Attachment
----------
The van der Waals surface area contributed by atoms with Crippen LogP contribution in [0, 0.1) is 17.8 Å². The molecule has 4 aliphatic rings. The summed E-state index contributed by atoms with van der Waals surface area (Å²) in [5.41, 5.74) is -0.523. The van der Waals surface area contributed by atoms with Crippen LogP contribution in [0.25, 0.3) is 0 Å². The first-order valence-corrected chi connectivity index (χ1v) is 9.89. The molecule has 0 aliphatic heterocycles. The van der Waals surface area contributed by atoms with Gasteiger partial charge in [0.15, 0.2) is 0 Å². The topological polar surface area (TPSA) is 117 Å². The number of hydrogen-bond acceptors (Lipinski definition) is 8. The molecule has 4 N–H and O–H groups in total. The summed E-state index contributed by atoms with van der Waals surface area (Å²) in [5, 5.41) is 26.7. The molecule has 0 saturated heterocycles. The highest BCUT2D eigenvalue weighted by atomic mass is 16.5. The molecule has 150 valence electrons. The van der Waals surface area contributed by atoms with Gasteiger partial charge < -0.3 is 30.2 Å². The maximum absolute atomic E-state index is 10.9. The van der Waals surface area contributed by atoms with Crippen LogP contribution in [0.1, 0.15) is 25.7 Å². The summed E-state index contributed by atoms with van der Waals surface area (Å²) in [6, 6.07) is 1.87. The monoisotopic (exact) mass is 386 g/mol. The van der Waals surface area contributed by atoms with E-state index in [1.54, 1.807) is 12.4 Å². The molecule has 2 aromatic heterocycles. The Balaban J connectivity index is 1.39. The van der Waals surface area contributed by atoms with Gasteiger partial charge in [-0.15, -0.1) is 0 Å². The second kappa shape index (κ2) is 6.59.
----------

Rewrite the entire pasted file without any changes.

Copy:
The van der Waals surface area contributed by atoms with Crippen LogP contribution in [0, 0.1) is 17.8 Å². The molecule has 4 aliphatic rings. The summed E-state index contributed by atoms with van der Waals surface area (Å²) in [5.41, 5.74) is -0.523. The van der Waals surface area contributed by atoms with Crippen LogP contribution in [0.25, 0.3) is 0 Å². The first-order valence-corrected chi connectivity index (χ1v) is 9.89. The molecule has 0 aliphatic heterocycles. The van der Waals surface area contributed by atoms with Gasteiger partial charge in [0.15, 0.2) is 0 Å². The topological polar surface area (TPSA) is 117 Å². The number of hydrogen-bond acceptors (Lipinski definition) is 8. The molecule has 4 N–H and O–H groups in total. The summed E-state index contributed by atoms with van der Waals surface area (Å²) in [5, 5.41) is 26.7. The molecule has 0 saturated heterocycles. The highest BCUT2D eigenvalue weighted by atomic mass is 16.5. The molecule has 150 valence electrons. The van der Waals surface area contributed by atoms with Gasteiger partial charge < -0.3 is 30.2 Å². The maximum absolute atomic E-state index is 10.9. The van der Waals surface area contributed by atoms with Crippen LogP contribution in [0.1, 0.15) is 25.7 Å². The summed E-state index contributed by atoms with van der Waals surface area (Å²) in [6, 6.07) is 1.87. The monoisotopic (exact) mass is 386 g/mol. The van der Waals surface area contributed by atoms with E-state index in [1.54, 1.807) is 12.4 Å². The molecule has 2 aromatic heterocycles. The Balaban J connectivity index is 1.39. The van der Waals surface area contributed by atoms with Gasteiger partial charge in [-0.15, -0.1) is 0 Å². The second kappa shape index (κ2) is 6.59.